Other uncontrolled ventilation can come from gaps in floorboards. If they can be plugged and a window opened when required then you can have controlled ventilation.
Buildings must be properly maintained
Roger stresses that maintenance is particularly important for old buildings. Blocked gutters for example can lead to thermally inefficient wet walls, and a slipped roof tile can lead to leaks, rotten timbers and water coming through ceilings. The repair job is going to be costly and a lot less sustainable than just maintaining the building properly.
Reduce energy use within the house
Before even thinking about how to heat or light the home, you should be thinking about a fabric first approach of how to insulate, cut drafts, and increase daylight. From there you could incorporate solar arrays or air and ground source heat pumps. The heat pumps won't work so well if it is a leaky building, so these all need to be considered as part of the bigger project.
“You have to think of the best solution for heating combined with all the other things you’re doing. So, an air source heat pump is not necessarily going to be the solution until you have tackled some of the other issues with the building.”
Simple things that can be achieved quickly with an instant impact include changing high energy bulbs to LEDs and putting in loft insulation.
EnerPHit projects can be incredibly successful
With fairly disastrous consequences to getting it wrong, one way to have a successful outcome is to work towards the EnerPHit standard. This will probably mean employing an architect or other specialist with experience of what they're doing. It might not be cheap or easy but will deliver on energy efficiency and comfort.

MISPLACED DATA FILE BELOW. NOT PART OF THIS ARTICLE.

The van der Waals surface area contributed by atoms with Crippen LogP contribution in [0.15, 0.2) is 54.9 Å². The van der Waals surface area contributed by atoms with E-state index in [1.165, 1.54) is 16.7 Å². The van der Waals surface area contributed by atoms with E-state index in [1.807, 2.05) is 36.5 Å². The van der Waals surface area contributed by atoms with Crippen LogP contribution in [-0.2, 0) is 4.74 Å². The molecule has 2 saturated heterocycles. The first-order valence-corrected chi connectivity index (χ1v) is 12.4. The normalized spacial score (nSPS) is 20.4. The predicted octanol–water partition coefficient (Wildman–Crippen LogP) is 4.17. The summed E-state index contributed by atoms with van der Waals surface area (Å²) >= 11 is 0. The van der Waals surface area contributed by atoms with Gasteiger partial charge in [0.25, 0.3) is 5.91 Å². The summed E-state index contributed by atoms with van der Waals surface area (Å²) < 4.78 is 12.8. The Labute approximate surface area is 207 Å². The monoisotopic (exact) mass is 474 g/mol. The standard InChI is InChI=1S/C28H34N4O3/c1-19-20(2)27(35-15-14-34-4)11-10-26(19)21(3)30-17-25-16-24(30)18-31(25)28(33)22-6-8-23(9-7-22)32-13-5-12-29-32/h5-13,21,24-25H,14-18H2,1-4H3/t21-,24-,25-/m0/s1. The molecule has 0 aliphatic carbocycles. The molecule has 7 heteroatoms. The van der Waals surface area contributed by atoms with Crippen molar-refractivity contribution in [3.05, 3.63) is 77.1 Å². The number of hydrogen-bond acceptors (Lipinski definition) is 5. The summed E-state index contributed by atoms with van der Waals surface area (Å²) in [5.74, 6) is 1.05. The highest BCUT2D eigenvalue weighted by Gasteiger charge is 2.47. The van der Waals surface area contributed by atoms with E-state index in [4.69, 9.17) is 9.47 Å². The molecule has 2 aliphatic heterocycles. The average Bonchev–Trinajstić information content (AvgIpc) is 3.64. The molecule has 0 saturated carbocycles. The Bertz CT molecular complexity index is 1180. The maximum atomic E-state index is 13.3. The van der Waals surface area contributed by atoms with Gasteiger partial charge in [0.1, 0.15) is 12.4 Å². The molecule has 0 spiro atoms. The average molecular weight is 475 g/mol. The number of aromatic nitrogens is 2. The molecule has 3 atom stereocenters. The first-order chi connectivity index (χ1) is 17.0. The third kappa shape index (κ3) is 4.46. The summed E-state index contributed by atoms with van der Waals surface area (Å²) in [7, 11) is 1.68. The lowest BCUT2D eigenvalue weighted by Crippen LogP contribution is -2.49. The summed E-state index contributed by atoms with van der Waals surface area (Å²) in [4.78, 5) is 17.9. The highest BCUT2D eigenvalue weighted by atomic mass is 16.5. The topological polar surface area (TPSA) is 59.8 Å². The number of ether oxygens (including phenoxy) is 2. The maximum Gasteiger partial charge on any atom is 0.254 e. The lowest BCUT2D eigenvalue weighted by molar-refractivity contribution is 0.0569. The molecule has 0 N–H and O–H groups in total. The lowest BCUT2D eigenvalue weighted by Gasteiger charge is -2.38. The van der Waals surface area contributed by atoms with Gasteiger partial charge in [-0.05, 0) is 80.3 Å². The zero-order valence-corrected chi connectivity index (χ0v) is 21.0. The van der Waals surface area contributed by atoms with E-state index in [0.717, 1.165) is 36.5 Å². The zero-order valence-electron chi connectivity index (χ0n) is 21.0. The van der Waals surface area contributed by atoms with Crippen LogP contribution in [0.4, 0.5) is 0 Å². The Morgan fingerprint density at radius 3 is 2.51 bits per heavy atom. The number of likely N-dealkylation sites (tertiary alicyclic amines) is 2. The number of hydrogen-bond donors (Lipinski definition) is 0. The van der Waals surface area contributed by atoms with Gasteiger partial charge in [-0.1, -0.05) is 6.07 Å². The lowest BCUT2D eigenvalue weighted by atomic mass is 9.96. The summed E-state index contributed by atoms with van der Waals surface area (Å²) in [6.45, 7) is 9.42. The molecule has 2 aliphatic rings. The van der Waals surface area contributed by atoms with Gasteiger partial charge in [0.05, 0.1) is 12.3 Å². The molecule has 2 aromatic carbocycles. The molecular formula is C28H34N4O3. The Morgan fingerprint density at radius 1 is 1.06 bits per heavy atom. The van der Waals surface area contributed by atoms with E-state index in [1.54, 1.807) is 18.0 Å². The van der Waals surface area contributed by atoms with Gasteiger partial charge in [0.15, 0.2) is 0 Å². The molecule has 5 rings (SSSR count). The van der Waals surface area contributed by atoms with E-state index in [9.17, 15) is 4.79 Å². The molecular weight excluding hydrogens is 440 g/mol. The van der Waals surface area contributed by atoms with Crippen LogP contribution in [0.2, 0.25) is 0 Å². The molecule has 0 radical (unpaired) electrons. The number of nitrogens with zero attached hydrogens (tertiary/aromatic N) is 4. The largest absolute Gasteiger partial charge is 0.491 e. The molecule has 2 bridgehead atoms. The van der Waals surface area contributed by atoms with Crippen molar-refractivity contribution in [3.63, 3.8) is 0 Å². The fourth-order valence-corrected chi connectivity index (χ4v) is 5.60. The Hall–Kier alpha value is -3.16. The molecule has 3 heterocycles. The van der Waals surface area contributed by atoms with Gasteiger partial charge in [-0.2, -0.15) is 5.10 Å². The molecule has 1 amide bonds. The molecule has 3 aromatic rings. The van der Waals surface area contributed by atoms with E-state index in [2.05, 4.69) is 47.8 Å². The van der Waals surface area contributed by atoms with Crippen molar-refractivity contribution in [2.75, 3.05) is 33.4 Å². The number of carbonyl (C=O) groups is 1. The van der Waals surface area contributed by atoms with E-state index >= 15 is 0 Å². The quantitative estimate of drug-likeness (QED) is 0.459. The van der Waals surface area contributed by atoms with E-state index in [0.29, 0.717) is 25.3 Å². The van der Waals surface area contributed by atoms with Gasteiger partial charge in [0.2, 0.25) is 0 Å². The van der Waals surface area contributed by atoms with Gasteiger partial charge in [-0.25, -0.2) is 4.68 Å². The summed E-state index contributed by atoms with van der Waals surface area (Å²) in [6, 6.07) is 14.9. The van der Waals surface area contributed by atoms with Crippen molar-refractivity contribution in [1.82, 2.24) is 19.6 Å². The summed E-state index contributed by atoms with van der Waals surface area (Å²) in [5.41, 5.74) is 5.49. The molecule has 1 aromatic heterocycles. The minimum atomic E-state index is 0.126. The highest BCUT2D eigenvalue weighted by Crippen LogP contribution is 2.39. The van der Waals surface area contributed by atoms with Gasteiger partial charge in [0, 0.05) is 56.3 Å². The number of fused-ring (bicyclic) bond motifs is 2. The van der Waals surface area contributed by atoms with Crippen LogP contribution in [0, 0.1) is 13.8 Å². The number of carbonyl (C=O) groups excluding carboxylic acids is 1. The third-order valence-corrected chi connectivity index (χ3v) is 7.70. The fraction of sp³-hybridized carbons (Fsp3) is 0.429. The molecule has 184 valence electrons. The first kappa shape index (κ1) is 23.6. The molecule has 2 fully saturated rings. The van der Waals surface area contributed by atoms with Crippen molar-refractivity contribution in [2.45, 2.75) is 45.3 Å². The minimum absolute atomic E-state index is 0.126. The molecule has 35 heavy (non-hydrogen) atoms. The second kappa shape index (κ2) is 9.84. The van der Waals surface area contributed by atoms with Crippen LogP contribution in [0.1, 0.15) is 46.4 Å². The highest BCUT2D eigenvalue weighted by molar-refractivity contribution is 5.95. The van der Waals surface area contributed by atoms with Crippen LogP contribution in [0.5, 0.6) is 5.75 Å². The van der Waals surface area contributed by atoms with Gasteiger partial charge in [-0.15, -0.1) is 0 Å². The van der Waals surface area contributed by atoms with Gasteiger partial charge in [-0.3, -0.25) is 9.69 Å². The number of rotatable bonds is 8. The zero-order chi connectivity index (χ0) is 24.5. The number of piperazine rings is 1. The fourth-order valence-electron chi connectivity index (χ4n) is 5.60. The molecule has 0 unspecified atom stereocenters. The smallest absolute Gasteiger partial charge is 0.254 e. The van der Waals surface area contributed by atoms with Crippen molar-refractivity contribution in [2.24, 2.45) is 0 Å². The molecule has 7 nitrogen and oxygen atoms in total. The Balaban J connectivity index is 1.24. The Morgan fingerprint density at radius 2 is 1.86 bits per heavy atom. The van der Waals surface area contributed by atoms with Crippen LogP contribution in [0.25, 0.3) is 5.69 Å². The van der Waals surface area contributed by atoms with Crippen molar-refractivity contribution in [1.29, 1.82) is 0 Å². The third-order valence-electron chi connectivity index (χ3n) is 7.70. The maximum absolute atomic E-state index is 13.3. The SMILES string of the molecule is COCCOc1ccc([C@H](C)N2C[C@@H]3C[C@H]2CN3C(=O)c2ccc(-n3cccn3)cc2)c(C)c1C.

There is a delicate balance between sustainability and retaining character
A risk of coming in and doing a complete retrofit of an old building is that it can lose some of the character which makes us love them in the first place.
“I’m passionate about trying to make buildings sustainable and cut our carbon but at the same time we’ve got to have places that are accessible, enjoyable and important to people.”
Roger says it's a complex subject as we have to embrace the value of the building in terms of beauty, aesthetics and our love for them, along with the monetary value.
Take time to understand your building
Roger's tips for tackling a renovation of an old building are:
- Don't rush in. Live in an old building for a year, through each of the seasons, to really understand the damp and the light. That will also help with your interior decoration.
- Don't try and use modern materials that are incompatible with an old building. Particularly don't use an insulating material that is going to stop your building from breathing.
- Do your research, talk to people, go to events, look at products, don't trust everything you read on the internet. Cross-reference everything to check that you have the right solution. What might be right for one building isn't necessarily right for another, even in the same terrace.